Schumer is Hollywood plus size but not weight-based plus size! It’s a very important distinction and important for Schumer to point out.

    • Goldie says:

      I can certainly understand why Amy wouldn’t want to be called plus-size, but my understanding is that the magazine never used the term “pus size”. They were celebrating women who were bigger than the hollywood average. On the cover they stated that they were offering tips for women size 12 and up. Amy claims to be an 8/10. I guess I don’t think it’s *that* big of a deal if a size 10 woman is grouped in with women size 12 and up. Especially when Amy herself is always talking about how big she is.

      • DSW says:

        I have the magazine. They only reprinted an interview with Amy as one of their “women who inspire us”. The magazine didn’t mention her body size at all. They chose her for body positive message, not because they regarded her as plus-sized. Amy chose to interpret it that way on her own.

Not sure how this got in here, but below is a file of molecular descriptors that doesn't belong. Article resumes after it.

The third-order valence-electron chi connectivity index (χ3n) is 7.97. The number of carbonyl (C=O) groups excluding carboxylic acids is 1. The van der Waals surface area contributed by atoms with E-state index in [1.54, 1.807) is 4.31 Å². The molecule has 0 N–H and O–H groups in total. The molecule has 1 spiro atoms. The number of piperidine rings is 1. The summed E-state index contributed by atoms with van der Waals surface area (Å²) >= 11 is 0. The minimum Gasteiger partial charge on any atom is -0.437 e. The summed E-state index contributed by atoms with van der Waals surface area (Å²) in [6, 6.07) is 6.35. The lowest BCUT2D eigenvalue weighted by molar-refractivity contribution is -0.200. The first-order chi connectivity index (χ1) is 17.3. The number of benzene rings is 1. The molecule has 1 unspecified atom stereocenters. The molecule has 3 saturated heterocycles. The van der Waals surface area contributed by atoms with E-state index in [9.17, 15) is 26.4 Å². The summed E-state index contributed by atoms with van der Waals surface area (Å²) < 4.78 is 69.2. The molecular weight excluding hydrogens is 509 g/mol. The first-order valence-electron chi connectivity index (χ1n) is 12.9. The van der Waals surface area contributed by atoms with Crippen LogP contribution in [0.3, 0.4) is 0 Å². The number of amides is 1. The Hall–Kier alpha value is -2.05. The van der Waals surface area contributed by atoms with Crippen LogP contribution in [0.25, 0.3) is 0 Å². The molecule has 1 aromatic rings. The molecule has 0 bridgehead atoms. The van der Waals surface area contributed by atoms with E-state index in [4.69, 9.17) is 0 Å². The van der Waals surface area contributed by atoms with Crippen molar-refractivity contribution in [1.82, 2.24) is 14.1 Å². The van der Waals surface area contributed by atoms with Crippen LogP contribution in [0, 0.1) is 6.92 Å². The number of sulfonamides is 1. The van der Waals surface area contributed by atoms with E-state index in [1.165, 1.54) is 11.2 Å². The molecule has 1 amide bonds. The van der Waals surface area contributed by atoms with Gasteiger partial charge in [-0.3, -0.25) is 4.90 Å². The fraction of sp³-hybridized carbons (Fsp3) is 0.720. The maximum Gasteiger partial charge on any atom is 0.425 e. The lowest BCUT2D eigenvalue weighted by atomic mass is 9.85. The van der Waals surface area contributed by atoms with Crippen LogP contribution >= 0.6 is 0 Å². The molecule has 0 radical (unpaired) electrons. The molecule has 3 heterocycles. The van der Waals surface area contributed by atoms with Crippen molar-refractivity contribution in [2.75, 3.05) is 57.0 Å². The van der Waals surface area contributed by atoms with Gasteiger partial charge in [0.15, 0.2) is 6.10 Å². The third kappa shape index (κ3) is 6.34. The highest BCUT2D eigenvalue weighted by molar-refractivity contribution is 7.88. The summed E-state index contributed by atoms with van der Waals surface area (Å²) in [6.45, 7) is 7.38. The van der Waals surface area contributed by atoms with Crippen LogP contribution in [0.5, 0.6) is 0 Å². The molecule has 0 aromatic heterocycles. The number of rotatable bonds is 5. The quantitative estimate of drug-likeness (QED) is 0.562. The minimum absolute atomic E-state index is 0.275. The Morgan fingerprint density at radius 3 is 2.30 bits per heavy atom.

• Annetommy says:

      If Amy is going to bring comparisons into it, she should be aware that Ashley, Adele and Melissa are all much prettier than she is. Not being nasty, but I’d rather have the extra weight and look like one of those three.

  8. minx says:

    She’s so beautiful.

  9. Al says:

    Amy schemer talks about being called big, plus, curvy and whatever other euphemism the media has come up with for fat. It’s so strange to me that some people interpret someone saying “don’t call me fat, I’m not fat” as having said “I’m full figured and proud”. I can’t understand where that disconnect is. Is it willful ignorance?

    • Ali says:

      I know exactly what you mean. I am no fan of Amy Schumer. In fact, her face makes me physically recoil, so punchable…there’s just a lot about her that truly bugs me.